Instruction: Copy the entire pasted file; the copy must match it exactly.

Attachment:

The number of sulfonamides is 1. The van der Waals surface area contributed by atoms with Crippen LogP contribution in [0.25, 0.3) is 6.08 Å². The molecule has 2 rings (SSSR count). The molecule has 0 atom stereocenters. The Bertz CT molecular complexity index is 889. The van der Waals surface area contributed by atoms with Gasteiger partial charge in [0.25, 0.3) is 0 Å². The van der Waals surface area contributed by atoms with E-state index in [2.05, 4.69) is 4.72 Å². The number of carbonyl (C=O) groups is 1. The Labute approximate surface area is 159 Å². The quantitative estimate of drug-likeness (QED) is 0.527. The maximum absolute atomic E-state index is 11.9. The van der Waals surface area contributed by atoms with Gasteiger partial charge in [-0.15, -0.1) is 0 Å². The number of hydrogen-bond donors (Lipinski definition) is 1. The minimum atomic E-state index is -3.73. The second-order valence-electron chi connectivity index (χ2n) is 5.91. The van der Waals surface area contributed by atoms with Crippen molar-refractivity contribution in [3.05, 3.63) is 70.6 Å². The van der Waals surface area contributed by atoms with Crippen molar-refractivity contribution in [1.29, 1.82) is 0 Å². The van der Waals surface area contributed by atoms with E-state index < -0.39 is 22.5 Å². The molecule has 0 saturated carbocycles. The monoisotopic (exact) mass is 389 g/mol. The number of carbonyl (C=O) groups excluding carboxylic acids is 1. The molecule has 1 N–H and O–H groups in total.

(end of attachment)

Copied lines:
The number of sulfonamides is 1. The van der Waals surface area contributed by atoms with Crippen LogP contribution in [0.25, 0.3) is 6.08 Å². The molecule has 2 rings (SSSR count). The molecule has 0 atom stereocenters. The Bertz CT molecular complexity index is 889. The van der Waals surface area contributed by atoms with Gasteiger partial charge in [0.25, 0.3) is 0 Å². The van der Waals surface area contributed by atoms with E-state index in [2.05, 4.69) is 4.72 Å². The number of carbonyl (C=O) groups is 1. The Labute approximate surface area is 159 Å². The quantitative estimate of drug-likeness (QED) is 0.527. The maximum absolute atomic E-state index is 11.9. The van der Waals surface area contributed by atoms with Gasteiger partial charge in [-0.15, -0.1) is 0 Å². The number of hydrogen-bond donors (Lipinski definition) is 1. The minimum atomic E-state index is -3.73. The second-order valence-electron chi connectivity index (χ2n) is 5.91. The van der Waals surface area contributed by atoms with Crippen molar-refractivity contribution in [3.05, 3.63) is 70.6 Å². The van der Waals surface area contributed by atoms with Crippen molar-refractivity contribution in [1.29, 1.82) is 0 Å². The van der Waals surface area contributed by atoms with E-state index < -0.39 is 22.5 Å². The molecule has 0 saturated carbocycles. The monoisotopic (exact) mass is 389 g/mol. The number of carbonyl (C=O) groups excluding carboxylic acids is 1. The molecule has 1 N–H and O–H groups in total.